Ethics statement

The data in this study were obtained from the KCHS, KDCA, Ministry for Health and Welfare in Korea. Our data from the KCHS are freely available if researchers submit appropriate institutional review board clearance to the KDCA. This study was approved by the Institutional Review Board of Severance Hospital at Yonsei University College of Medicine (IRB No: 4-2021-1256).

RESULTS

Table 1 presents the sociodemographic characteristics of all study participants and by gender and age groups. Overall, women had higher proportions of lower education levels (e.g., elementary or middle school graduates) than men in both age groups. Additionally, more than half of men aged < 65 were manual workers (32.3%) or professional administrators (19.5%), while most women aged < 65 were homemakers (39.2%) or sales workers (18.2%). In the elderly (age ≥ 65) group, both men and women were mostly unemployed or homemakers (men: 61.6%; women: 77.7%) or manual workers (men: 19.8%; women: 10.8%).
Table 2 presents ORs for failure to comply with safety precautions and health behavior deterioration according to educational attainment or household income. Overall, participants with lower SES tended to have higher odds of failure to comply with COVID-19 safety precautions than the highest SES group. In health behavior deterioration, the lower SES groups tended to have higher ORs for changes in sleep duration and increased smoking amount, while they had lower ORs for decreased physical activity, increased instant/delivery food consumption, and increased alcohol drinking. The gender-specific and age-specific results are shown in Supplementary Materials 2-5.
Figure 1 shows RIIs by education levels for failure to comply with safety precautions and health behavior deterioration in the total population and by gender and age. Estimates of RIIs were found in Supplementary Material 6. In the total population, the RIIs by education level for failure to comply with COVID-19 safety precautions were greater than 1.0, indicating that less-educated people were more likely to fail to comply with safety precautions than the more-educated people. However, in women, these educational differences in failure to comply with several precautions tended to be weaker; the RIIs for not mask-wearing in indoor facilities, not refraining from going out, and not refraining from visiting hospitalized patients were not significant in women. In health behavior deterioration, the RIIs in the total population showed different directions according to the type of health behavior. Increased smoking amount and sleep duration changes (RII= 2.10 and 1.21, respectively) were prominent in less-educated people, while decreased physical activity, increased consumption of instant meals, and increased consumption of delivery food were prominent in more-educated people (RII= 0.59, 0.42, and 0.27, respectively). In particular, the tendency for less-educated people to experience worse changes in smoking and sleep duration were most prominent in younger men (RII = 2.06 for increased smoking; RII = 1.69 for changed sleep duration) and younger women (RII= 3.35 for increased smoking; RII= 1.11 for changed sleep duration) but not in elderly men and women. Furthermore, deterioration in alcohol drinking was apparent in groups with different education levels by gender; it was associated with lower education levels in younger men (RII= 1.73), but with higher education levels in younger women (RII = 0.73). Forest plots and estimates of RIIs by income levels are presented in Figure 2 and Supplementary Material 7, respectively, and the overall results are similar to those of RIIs by education levels.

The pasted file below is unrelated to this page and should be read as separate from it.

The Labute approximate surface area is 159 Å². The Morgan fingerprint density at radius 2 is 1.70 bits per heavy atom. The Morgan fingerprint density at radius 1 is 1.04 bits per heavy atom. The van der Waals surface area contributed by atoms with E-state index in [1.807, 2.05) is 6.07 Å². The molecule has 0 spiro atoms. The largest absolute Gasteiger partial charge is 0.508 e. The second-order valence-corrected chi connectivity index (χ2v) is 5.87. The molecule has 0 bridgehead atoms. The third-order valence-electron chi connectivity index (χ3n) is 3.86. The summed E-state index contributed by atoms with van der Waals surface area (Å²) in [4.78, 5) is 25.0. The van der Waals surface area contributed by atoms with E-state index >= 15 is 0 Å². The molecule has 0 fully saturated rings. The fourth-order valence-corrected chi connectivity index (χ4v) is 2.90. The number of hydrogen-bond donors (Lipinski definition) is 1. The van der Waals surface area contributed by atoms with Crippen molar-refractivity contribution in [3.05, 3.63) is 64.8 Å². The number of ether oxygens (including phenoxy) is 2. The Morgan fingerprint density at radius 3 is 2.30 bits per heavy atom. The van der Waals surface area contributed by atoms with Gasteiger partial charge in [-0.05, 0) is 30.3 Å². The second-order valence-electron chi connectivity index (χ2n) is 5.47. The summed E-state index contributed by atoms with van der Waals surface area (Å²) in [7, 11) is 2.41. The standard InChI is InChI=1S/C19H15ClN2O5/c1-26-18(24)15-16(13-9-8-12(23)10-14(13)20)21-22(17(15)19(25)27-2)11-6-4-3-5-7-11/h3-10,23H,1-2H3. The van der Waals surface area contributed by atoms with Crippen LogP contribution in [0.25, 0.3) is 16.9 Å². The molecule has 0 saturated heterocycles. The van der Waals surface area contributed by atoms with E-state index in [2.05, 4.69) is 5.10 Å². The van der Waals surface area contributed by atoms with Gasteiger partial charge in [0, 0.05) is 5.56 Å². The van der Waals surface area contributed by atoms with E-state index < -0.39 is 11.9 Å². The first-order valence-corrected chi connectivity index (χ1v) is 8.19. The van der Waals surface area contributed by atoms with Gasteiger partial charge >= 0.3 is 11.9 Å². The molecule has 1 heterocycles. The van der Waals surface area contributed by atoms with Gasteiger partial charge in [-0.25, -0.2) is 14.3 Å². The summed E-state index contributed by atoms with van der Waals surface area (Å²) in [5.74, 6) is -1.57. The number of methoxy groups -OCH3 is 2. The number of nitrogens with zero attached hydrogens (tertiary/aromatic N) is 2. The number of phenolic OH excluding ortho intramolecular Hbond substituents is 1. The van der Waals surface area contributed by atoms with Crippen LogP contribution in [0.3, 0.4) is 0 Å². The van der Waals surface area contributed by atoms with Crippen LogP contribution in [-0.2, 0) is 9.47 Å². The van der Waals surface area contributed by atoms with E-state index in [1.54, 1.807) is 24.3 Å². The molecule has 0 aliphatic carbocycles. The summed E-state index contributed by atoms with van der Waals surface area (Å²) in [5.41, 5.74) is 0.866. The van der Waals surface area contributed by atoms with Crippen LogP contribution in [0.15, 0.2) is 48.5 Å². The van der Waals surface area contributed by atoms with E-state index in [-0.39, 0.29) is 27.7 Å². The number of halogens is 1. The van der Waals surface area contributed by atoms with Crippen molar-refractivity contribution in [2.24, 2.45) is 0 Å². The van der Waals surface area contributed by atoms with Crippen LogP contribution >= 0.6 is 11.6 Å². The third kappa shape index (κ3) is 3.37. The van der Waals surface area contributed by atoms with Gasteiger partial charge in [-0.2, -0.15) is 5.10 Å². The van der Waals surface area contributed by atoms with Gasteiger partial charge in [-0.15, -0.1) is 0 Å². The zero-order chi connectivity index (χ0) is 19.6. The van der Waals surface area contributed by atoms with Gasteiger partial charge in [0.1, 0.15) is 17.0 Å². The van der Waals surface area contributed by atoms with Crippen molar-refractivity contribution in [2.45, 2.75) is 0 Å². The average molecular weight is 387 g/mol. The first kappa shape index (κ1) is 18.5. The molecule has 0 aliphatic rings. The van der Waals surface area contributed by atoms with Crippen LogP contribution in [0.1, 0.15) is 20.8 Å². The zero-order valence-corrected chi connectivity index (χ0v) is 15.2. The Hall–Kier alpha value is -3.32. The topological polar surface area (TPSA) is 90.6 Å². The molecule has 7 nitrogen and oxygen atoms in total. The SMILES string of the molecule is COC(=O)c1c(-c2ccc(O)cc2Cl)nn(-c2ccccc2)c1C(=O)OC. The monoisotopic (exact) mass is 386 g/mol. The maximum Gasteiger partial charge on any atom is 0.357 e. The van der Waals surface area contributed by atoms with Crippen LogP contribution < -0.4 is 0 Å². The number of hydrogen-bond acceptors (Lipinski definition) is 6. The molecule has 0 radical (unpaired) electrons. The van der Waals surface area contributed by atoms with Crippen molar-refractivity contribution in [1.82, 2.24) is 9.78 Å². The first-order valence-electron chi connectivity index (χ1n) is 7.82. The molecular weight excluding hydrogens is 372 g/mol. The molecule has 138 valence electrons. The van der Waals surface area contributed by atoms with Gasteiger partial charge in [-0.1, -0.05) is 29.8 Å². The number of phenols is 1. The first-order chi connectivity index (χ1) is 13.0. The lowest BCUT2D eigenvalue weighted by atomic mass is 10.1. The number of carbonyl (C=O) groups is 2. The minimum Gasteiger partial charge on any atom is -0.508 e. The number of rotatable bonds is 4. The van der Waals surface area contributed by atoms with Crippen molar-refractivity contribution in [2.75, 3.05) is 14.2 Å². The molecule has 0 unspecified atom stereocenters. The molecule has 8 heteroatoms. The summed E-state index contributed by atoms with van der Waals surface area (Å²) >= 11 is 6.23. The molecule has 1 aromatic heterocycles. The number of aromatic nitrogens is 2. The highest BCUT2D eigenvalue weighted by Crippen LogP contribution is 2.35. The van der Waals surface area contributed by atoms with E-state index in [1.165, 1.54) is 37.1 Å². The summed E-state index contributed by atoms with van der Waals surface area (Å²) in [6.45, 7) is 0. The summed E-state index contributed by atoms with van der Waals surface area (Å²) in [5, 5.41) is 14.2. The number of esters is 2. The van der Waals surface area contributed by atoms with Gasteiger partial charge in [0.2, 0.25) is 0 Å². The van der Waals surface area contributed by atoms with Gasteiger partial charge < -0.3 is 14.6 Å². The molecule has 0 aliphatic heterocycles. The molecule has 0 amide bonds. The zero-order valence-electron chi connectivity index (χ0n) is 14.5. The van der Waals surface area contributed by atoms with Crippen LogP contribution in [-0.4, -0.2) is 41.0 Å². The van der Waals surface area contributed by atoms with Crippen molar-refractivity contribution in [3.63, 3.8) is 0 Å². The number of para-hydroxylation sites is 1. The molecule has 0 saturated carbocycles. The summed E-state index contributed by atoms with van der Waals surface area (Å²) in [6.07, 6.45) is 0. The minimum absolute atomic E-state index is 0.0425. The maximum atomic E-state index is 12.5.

DISCUSSION

Overall, in the nationwide health survey conducted in 2020, significant socioeconomic discrepancies were observed in compliance with COVID-19 precautions and in health behavior changes. People with lower education or lower income levels were more likely to fail to comply with safety precautions, but the relative degree of inequality differed by types of precaution measure and by respondents’ gender and age. Socioeconomic discrepancies in health behavior deterioration showed variation not only in their magnitude, but also in the direction of inequality indicators.